Personally, I follow the line of thought stated before by both Dr. Svoboda and Judith Blank, where both theories are linked with one another. In fact, it is this inclusive quality that has made Chhau a ritualistic martial dance and not only a martial practice with attack and defense purposes.

Works Cited:

Svoboda, Robert E. Life, Health and Longevity. Mumbai: Penguin Books,  1992: 37-39.

Biswal, Kanhu Charan.  An introduction to Chhau Dance of Mayurbhanj.  Orissa: Subra         Pratik Prakashan, 1998: 2-5.

Blank, Judith.  The Story of the Chou Dance of the Former Mayurbhanj State, Orissa.  (A Dissertation in Candidacy for the degree of Doctor of Philosophy).  Illinois: Department of Anthropology, 1973: 102.

http://hindumythologyforgennext.blogspot.com.es/2013/01/arjunaand-pasupatastra.html

 

Visual Poetry

showing movements in class
writing with the body

Sunil Kothari, a great dance scholar and critic has described Mayurbhanj Chhau as “visual poetry”.  Would you agree? Well Guruji certainly does, and believe me it’s not very often that he does.  But why does he agree? Every now and then something suddenly inspires him, and he tells me:

“Chhau is an alphabet with which words are written, but in cursive.  The letters are not separated one from the other because the movements never stop completely; there are certain exclamation marks, and comas, and pauses, but rarely a full stop.  Does water ever stop running? Does the wind ever stay still? Just like this, the limbs are used continuously, drawing patterns in the air; patterns that should be composed in the same manner as a sentence: subject, verb and complement (in the case of English for instance).  This way, the different movements, such as ufli, chali, upufli and other grammatical elements of Chhau, should be put together to form a sentence of dance, a paragraph, and finally an inspiring story. But the flow of the letters that make up the words, that make up the sentences and so on, should never be interrupted. Between inhaling and exhaling there is a small gap, but does the process of breathing ever stop?  Even a jump joins immediately with a turn, which then lands in a squat that bounces back into the air, to jump three more times before establishing for a moment in a stretched position called Ada. This is how my uncle, Anant Charan Sai used to compose, this is how I connect the dots of dance, this is the vision he left me.”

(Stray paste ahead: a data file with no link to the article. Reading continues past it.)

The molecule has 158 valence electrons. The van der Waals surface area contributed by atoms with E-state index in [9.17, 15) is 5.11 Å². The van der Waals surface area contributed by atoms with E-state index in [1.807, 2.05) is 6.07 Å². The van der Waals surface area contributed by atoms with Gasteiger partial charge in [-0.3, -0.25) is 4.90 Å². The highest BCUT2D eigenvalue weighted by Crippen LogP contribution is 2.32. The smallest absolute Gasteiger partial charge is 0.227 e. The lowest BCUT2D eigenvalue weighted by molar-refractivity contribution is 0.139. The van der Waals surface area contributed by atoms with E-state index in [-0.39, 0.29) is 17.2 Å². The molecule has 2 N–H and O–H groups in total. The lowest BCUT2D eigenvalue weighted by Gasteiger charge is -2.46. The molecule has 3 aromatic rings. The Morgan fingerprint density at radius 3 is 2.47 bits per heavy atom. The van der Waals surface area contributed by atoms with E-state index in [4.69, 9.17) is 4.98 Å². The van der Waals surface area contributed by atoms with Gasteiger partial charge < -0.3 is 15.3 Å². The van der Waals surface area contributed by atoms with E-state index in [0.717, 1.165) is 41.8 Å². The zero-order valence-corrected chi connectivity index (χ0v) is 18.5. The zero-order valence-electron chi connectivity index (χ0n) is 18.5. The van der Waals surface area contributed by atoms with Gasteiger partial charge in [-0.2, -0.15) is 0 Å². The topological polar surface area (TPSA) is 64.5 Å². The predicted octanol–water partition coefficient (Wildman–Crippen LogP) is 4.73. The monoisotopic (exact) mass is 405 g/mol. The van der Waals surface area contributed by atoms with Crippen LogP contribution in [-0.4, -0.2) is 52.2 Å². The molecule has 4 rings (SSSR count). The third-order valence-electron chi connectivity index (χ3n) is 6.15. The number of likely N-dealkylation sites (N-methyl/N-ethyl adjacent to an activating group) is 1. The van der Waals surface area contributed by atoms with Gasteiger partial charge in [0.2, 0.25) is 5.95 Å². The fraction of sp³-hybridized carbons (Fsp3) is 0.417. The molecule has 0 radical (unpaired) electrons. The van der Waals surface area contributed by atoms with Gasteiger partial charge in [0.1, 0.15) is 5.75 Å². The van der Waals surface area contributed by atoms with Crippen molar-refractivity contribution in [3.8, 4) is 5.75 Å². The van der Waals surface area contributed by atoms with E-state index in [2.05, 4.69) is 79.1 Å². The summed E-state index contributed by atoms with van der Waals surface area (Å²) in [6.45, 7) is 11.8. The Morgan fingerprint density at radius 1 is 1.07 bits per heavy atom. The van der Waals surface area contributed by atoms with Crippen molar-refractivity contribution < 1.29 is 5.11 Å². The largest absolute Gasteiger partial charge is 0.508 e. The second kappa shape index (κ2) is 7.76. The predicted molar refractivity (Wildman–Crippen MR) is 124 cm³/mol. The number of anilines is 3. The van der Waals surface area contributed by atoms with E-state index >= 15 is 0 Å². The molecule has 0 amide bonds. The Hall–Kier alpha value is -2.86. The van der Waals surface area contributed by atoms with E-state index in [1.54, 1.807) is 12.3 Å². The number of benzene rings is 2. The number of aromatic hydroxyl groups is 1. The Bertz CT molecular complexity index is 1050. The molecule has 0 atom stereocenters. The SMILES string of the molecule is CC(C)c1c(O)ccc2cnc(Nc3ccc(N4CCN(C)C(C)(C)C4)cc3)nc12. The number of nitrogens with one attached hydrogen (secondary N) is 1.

I take a breath and marvel at nature, at this wonderful dance I’m learning, at him. After this I realize that this continuity of movement is one the greatest difficulties that new comers encounter when they start learning under Guruji because they can’t identify the movements separately, therefore it is much more difficult to execute them and also to remember the sequences.  However if they are patient enough, their body will start opening up to this overflowing body language, after which joining other kinds of movements will come easily. However, it’s quite amusing to see everybody’s face after Guruji has demonstrated a new sequence in class… you will find all kinds of abhinaya (facial expressions), almost all the Navarasa (nine emotions):

Firstly adbhut (wonder: what was that???), secondly bhayanak (fear: Oh God, how can I do that!), and then others like hasya (laughter: hahaha, nobody can do that!) and the one I usually opt for, vira (heroic: Ok, now show the others what he just did).

But it is necessary to understand this continuous flow of the Mayurbhanj style, because it is a great part of why the dancers look so light and appear to be floating on stage.  Many people misunderstand and think that because it is a masculine martial form it has to be hard, when instead the real strength comes from letting the body relax so that it can be light enough to toss and turn, or leap and drop swiftly.  However, this comes with a proper training and discipline that will make the legs so strong that the effort doesn’t show.  So “Chhau dancers”, start doing your baithaka danda (squating practice) every day!  Guruji used to do 1000 daily.  And it’s also good to practice standing on one leg and writing your name (for starters), with the other one in the air.  After a while you can write phrases or even a whole poem.  That will get your standing leg really solid and ready for all kinds of balance, and then you will definitely be doing justice to the expression: “visual poetry”.

These are some of my Chhau brothers in Rairangpur, even though their movements are not very polished, it’s a small taste of what I was talking about.  It’s a very small portion of the item Kalachakra.